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Innovation Renovation

By | January 1, 2015

Is the fear of funding and doing fundamental, risky research killing our ability to make breakthroughs?

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image: Book Excerpt from <em>One Plus One Equals One</em>

Book Excerpt from One Plus One Equals One

By | December 1, 2014

In Chapter 7, “Green Evolution, Green Revolution,” author John Archibald describes how endosymbiosis helped color the Earth in a verdant hue.

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image: Book Excerpt from <em>The Walking Whales</em>

Book Excerpt from The Walking Whales

By | November 1, 2014

In Chapter 1, “Fossils and War,” author J.G.M. “Hans” Thewissen describes the difficulties of conducting field research in a conflict zone.

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Walking with Whales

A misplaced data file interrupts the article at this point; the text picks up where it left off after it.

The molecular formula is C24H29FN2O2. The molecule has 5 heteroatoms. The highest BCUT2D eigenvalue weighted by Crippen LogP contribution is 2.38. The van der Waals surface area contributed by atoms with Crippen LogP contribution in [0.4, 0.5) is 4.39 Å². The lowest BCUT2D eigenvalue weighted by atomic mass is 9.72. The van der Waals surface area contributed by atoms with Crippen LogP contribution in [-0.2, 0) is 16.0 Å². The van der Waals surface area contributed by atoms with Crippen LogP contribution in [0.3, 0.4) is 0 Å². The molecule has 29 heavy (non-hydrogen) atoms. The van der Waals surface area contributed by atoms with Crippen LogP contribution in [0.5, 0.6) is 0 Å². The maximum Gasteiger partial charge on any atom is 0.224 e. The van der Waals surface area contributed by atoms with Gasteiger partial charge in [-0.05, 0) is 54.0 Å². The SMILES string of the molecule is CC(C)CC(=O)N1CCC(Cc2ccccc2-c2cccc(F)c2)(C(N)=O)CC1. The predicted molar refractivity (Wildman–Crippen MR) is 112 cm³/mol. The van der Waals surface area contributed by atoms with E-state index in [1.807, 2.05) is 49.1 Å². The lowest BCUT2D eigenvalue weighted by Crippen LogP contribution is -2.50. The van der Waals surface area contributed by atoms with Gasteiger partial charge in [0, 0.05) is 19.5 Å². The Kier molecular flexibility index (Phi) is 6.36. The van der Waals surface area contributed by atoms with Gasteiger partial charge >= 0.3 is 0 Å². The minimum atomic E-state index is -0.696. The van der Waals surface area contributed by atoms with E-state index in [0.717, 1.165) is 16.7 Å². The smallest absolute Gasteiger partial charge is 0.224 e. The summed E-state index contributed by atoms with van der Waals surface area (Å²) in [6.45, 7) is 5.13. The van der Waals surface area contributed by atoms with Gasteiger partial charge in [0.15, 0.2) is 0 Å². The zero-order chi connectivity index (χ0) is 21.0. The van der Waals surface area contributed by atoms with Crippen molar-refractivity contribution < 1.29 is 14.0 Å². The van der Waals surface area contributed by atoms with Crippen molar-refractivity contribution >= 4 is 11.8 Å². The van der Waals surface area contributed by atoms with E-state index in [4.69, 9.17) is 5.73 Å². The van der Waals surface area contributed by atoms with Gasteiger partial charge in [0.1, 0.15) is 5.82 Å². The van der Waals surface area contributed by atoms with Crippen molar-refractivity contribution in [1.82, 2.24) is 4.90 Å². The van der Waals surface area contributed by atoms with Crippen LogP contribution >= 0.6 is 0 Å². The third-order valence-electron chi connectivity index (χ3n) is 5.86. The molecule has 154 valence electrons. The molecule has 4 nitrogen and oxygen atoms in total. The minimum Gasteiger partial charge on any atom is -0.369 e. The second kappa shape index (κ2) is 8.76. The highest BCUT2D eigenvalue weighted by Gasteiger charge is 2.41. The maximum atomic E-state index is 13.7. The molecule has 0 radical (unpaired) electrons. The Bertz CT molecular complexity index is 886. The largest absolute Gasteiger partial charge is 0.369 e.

By | November 1, 2014

The history of cetaceans can serve as a model for both evolutionary dynamics and interdisciplinary collaboration.

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image: Book Excerpt from <em>Unnatural Selection</em>

Book Excerpt from Unnatural Selection

By | October 1, 2014

In chapter 5, “Resurgence: Bedbugs Bite Back,” author Emily Monosson chronicles the rise of the pesky pests in the face of humanity’s best chemical efforts.

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Sleep Tight

By | October 1, 2014

Bed bugs are but one example of a species whose populations have evolved in response to human behavior.

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image: Book Excerpt from <em>The Lagoon</em>

Book Excerpt from The Lagoon

By | September 1, 2014

Author Armand Marie Leroi reminisces about the shells that sparked his love of science.

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Aristotelian Biology

By | September 1, 2014

The ancient Greek philosopher was the first scientist.

4 Comments

image: Book Excerpt from <em>Shocked</em>

Book Excerpt from Shocked

By | August 1, 2014

In Chapter 4, “Science fiction, space travel, and the strange science of suspended animation,” author David Casarett describes his brush with adenosine monophosphate and reanimated mice.

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image: Reanimated Chickens and Zombie Dogs

Reanimated Chickens and Zombie Dogs

By | August 1, 2014

In praise of weird science at the edge of life

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